The 2004 Accelerating Change Conference focused much more on current changes than last year’s attempts at providing long-term visions led me to expect.
The one topic that excited me was a virtual world called Second Life. While it might sound superficially like just a virtual Burning Man, the designers are serious enough about their nationbuilding to encourage commerce, both within the system and via currency exchanges such as The Gaming Open Market with other worlds. Their VP of Product Development Cory Ondrejka described Hernando de Soto’s book The Mystery of Capital as "must reading". They have been careful to insure that people have few incentives to take disputes arising in the virtual world to meatspace courts. For instance, they once banned a vandal from the game who owned a fair amount of land; they auctioned off the land and sent him a check for most of the proceeds – $1600.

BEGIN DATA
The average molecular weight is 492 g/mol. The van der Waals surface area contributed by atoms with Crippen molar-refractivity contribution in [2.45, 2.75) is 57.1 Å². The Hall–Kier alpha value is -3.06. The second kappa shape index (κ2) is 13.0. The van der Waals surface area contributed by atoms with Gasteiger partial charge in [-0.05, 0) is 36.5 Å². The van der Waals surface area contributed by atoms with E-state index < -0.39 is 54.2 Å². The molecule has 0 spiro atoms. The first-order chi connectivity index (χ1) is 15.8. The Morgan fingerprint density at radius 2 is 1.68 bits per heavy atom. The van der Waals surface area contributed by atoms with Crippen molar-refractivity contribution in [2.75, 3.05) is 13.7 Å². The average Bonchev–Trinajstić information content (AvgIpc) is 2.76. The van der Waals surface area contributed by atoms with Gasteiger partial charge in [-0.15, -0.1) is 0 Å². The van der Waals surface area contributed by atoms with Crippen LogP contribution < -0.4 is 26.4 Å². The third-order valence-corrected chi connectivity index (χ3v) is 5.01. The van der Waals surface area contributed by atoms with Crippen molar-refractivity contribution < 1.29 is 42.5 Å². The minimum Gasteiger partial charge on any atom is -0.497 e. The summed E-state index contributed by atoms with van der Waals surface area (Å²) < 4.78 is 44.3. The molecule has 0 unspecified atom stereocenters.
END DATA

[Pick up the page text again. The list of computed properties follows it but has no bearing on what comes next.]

Some of their customers are doing well enough in the virtual world that the company that runs Second Life has trouble offering them a salary good enough to compete with what they’re making in virtual life.
They don’t seem as concerned about the highly deflationary effects of their monetary policy as I expect they ought to be. Why will people buy their land (the sale of which seems to be their main source of income) if they can earn a safe and sure return by just holding the local currency?
The responsiveness of the company to citizen complaints (e.g. simplifying and later abolishing taxes in response to tax revolts) is fairly strong evidence that a non-monopolistic dictator is better than a democracy with monopoly power.